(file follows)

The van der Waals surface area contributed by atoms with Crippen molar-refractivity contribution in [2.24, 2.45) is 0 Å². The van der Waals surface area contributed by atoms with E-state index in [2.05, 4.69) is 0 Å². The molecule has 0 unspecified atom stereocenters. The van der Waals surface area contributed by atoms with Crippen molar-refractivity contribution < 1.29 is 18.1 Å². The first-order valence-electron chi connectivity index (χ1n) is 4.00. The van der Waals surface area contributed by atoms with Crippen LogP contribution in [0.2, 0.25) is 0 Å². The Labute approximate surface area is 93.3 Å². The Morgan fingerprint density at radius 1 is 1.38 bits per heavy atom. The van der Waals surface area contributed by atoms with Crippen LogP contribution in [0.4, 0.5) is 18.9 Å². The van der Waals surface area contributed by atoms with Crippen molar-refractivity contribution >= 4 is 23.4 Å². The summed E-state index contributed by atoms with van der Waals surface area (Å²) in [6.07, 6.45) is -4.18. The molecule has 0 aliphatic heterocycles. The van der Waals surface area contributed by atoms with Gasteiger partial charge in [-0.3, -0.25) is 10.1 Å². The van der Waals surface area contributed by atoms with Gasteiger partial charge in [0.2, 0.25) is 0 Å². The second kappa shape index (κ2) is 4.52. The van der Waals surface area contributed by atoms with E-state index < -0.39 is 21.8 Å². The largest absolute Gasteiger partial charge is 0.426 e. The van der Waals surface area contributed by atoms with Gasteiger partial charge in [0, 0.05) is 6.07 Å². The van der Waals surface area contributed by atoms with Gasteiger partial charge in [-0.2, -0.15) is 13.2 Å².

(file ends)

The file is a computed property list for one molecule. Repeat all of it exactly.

The van der Waals surface area contributed by atoms with Crippen molar-refractivity contribution in [2.24, 2.45) is 0 Å². The van der Waals surface area contributed by atoms with E-state index in [2.05, 4.69) is 0 Å². The molecule has 0 unspecified atom stereocenters. The van der Waals surface area contributed by atoms with Crippen molar-refractivity contribution < 1.29 is 18.1 Å². The first-order valence-electron chi connectivity index (χ1n) is 4.00. The van der Waals surface area contributed by atoms with Crippen LogP contribution in [0.2, 0.25) is 0 Å². The Labute approximate surface area is 93.3 Å². The Morgan fingerprint density at radius 1 is 1.38 bits per heavy atom. The van der Waals surface area contributed by atoms with Crippen LogP contribution in [0.4, 0.5) is 18.9 Å². The van der Waals surface area contributed by atoms with Crippen molar-refractivity contribution >= 4 is 23.4 Å². The summed E-state index contributed by atoms with van der Waals surface area (Å²) in [6.07, 6.45) is -4.18. The molecule has 0 aliphatic heterocycles. The van der Waals surface area contributed by atoms with Gasteiger partial charge in [-0.3, -0.25) is 10.1 Å². The van der Waals surface area contributed by atoms with Gasteiger partial charge in [0.2, 0.25) is 0 Å². The second kappa shape index (κ2) is 4.52. The van der Waals surface area contributed by atoms with E-state index < -0.39 is 21.8 Å². The largest absolute Gasteiger partial charge is 0.426 e. The van der Waals surface area contributed by atoms with Gasteiger partial charge in [0, 0.05) is 6.07 Å². The van der Waals surface area contributed by atoms with Gasteiger partial charge in [-0.2, -0.15) is 13.2 Å².